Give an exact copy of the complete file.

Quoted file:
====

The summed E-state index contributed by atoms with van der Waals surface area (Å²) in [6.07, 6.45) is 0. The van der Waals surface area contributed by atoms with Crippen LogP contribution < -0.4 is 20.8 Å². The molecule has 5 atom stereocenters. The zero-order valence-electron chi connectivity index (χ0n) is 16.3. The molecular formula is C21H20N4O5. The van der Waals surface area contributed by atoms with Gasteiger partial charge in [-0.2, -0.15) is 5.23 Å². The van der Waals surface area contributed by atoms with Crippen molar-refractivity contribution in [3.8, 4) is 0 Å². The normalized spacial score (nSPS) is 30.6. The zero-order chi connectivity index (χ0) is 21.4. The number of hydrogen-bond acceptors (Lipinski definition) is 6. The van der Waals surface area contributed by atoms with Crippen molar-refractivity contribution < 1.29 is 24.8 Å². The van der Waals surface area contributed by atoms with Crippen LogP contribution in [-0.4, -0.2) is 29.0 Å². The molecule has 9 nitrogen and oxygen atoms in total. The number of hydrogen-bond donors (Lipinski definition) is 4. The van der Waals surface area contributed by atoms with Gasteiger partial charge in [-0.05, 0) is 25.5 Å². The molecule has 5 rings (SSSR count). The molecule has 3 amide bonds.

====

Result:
The summed E-state index contributed by atoms with van der Waals surface area (Å²) in [6.07, 6.45) is 0. The van der Waals surface area contributed by atoms with Crippen LogP contribution < -0.4 is 20.8 Å². The molecule has 5 atom stereocenters. The zero-order valence-electron chi connectivity index (χ0n) is 16.3. The molecular formula is C21H20N4O5. The van der Waals surface area contributed by atoms with Gasteiger partial charge in [-0.2, -0.15) is 5.23 Å². The van der Waals surface area contributed by atoms with Crippen molar-refractivity contribution in [3.8, 4) is 0 Å². The normalized spacial score (nSPS) is 30.6. The zero-order chi connectivity index (χ0) is 21.4. The number of hydrogen-bond acceptors (Lipinski definition) is 6. The van der Waals surface area contributed by atoms with Crippen molar-refractivity contribution < 1.29 is 24.8 Å². The van der Waals surface area contributed by atoms with Crippen LogP contribution in [-0.4, -0.2) is 29.0 Å². The molecule has 9 nitrogen and oxygen atoms in total. The number of hydrogen-bond donors (Lipinski definition) is 4. The van der Waals surface area contributed by atoms with Gasteiger partial charge in [-0.05, 0) is 25.5 Å². The molecule has 5 rings (SSSR count). The molecule has 3 amide bonds.